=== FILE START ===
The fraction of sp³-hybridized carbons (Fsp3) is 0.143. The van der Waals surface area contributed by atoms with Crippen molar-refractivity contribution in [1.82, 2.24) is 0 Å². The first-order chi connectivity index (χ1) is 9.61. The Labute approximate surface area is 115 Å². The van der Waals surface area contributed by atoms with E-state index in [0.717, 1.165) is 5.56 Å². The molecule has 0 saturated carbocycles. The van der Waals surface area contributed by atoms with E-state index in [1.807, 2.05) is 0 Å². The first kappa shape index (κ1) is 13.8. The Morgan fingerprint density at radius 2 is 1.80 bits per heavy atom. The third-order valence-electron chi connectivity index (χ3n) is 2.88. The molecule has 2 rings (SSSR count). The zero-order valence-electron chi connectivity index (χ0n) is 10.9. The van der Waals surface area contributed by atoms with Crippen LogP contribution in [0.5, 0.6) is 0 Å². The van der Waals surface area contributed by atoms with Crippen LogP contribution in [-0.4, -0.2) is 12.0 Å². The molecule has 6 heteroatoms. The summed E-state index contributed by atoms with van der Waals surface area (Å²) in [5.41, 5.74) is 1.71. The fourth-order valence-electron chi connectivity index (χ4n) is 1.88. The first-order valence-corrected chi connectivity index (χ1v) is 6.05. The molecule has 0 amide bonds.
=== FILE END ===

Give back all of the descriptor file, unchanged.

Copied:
The fraction of sp³-hybridized carbons (Fsp3) is 0.143. The van der Waals surface area contributed by atoms with Crippen molar-refractivity contribution in [1.82, 2.24) is 0 Å². The first-order chi connectivity index (χ1) is 9.61. The Labute approximate surface area is 115 Å². The van der Waals surface area contributed by atoms with E-state index in [0.717, 1.165) is 5.56 Å². The molecule has 0 saturated carbocycles. The van der Waals surface area contributed by atoms with E-state index in [1.807, 2.05) is 0 Å². The first kappa shape index (κ1) is 13.8. The Morgan fingerprint density at radius 2 is 1.80 bits per heavy atom. The third-order valence-electron chi connectivity index (χ3n) is 2.88. The molecule has 2 rings (SSSR count). The zero-order valence-electron chi connectivity index (χ0n) is 10.9. The van der Waals surface area contributed by atoms with Crippen LogP contribution in [0.5, 0.6) is 0 Å². The van der Waals surface area contributed by atoms with Crippen LogP contribution in [-0.4, -0.2) is 12.0 Å². The molecule has 6 heteroatoms. The summed E-state index contributed by atoms with van der Waals surface area (Å²) in [5.41, 5.74) is 1.71. The fourth-order valence-electron chi connectivity index (χ4n) is 1.88. The first-order valence-corrected chi connectivity index (χ1v) is 6.05. The molecule has 0 amide bonds.